What are uterine fibroids?
Uterine fibroids are benign (non-cancerous) tumors that grow on or within the lining of the uterus. They can range in size from as small as a grape to as large as a cantaloupe. Approximately 20-40% of women over age 35 have fibroids, and African-American women are at a greater risk for developing them.
Fibroids can result in pelvic pain or discomfort, urinary incontinence, frequent urination and heavy menstrual bleeding. The location and size of uterine fibroids can affect the severity of these symptoms and impact your quality of life. Fibroids are also hormonally sensitive, so the symptoms can be cyclical, just like with menstruation.
Uterine Fibroids are categorized based on their location. The three main types are: intramural, submucosal, and subserosal. Pedunculated uterine fibroids grow on a stalk.
Traditional Treatment Options
If your fibroids are not causing pain or other symptoms, treatment is not necessary. Your OB/GYN might wish to monitor their growth during annual examinations. Hormone treatment medication is an option to relieve symptoms such as heavy menstrual bleeding and pelvic pressure, although medication cannot eliminate fibroids and often has side effects, such as weight gain, vaginal dryness and infertility.
Surgery, in the form of hysterectomy (removal of the entire uterus) or myomectomy (removal of fibroids from within the uterus) are options that are used today. However, surgery is expensive, requires a long and sometimes painful recovery and results in scarring. Myomectomy is the preferred treatment for women who wish to become pregnant, and/or to improve their chances for becoming pregnant.
Uterine Fibroid Embolization (UFE)
UFE is a less invasive, FDA-approved and highly effective approach for treating fibroids. It is performed by a specialized doctor called an interventional radiologist, who uses X-ray imaging to guide a catheter through the femoral artery in the groin to the uterine artery. When the catheter has reached the location of the fibroids, the radiologist embolizes or “blocks” the blood vessels that feed the fibroid, depriving it of oxygenated blood. The fibroid then shrinks and the symptoms gradually disappear.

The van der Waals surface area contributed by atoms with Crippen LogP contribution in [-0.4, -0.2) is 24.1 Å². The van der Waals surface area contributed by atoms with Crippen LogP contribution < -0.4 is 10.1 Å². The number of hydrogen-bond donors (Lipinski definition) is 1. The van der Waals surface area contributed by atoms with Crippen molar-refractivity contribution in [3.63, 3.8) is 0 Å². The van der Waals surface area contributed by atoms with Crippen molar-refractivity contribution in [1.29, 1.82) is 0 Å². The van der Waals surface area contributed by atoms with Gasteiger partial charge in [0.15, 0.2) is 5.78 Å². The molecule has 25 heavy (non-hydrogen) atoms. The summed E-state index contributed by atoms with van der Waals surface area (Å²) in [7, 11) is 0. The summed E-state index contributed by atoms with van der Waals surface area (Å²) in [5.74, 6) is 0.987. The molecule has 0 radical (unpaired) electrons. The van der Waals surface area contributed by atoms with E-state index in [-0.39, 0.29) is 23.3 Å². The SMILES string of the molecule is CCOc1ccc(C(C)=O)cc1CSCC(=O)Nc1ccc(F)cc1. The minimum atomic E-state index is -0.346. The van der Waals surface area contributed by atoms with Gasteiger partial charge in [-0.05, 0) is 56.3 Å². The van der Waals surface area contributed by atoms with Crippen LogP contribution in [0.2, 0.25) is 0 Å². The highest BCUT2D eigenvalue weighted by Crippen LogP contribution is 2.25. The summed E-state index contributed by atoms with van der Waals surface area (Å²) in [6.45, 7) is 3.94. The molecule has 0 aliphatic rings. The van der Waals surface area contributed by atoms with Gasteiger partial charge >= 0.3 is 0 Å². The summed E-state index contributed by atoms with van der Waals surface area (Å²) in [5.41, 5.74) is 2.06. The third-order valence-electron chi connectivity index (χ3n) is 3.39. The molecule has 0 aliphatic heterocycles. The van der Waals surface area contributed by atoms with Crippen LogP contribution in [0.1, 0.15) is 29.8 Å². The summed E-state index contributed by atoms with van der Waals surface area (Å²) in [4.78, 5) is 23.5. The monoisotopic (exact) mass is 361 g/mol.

UFE is performed on an outpatient basis. The procedure takes less than an hour, and the patient may return home less than 24 hours after the procedure. Is UFE right for me?
You may be a candidate for uterine fibroid embolization if you:
- Are experiencing the symptoms of uterine fibroids
- Are not or no longer wish to become pregnant
- Are seeking an alternative to hysterectomy (removal of the uterus)
- Wish to avoid surgery or are a poor candidate for surgery
It is not known the long term effects that UFE has on a woman’s ability to become pregnant. If you decide on UFE, becoming pregnant in the future can be extremely difficult; although some women have had successful pregnancies after UFE. As with all medical procedures, talk to your doctor if you have questions, and to help determine if UFE is right for you.
Radiology Associates of Hartford
UFEs are performed at St. Francis Health Medical Center by the Interventional Radiology team at Radiology Associates of Hartford (RAH). The interventional radiologists at RAH who perform this procedure have undergone additional, specialized trained in imaging-guided uterine fibroid embolization.
We are central Connecticut’s premier radiology team, comprised of more than 20 board certified radiologists, dedicated to providing the most advanced minimally invasive treatments, the highest quality imaging interpretations and the best possible care for patients.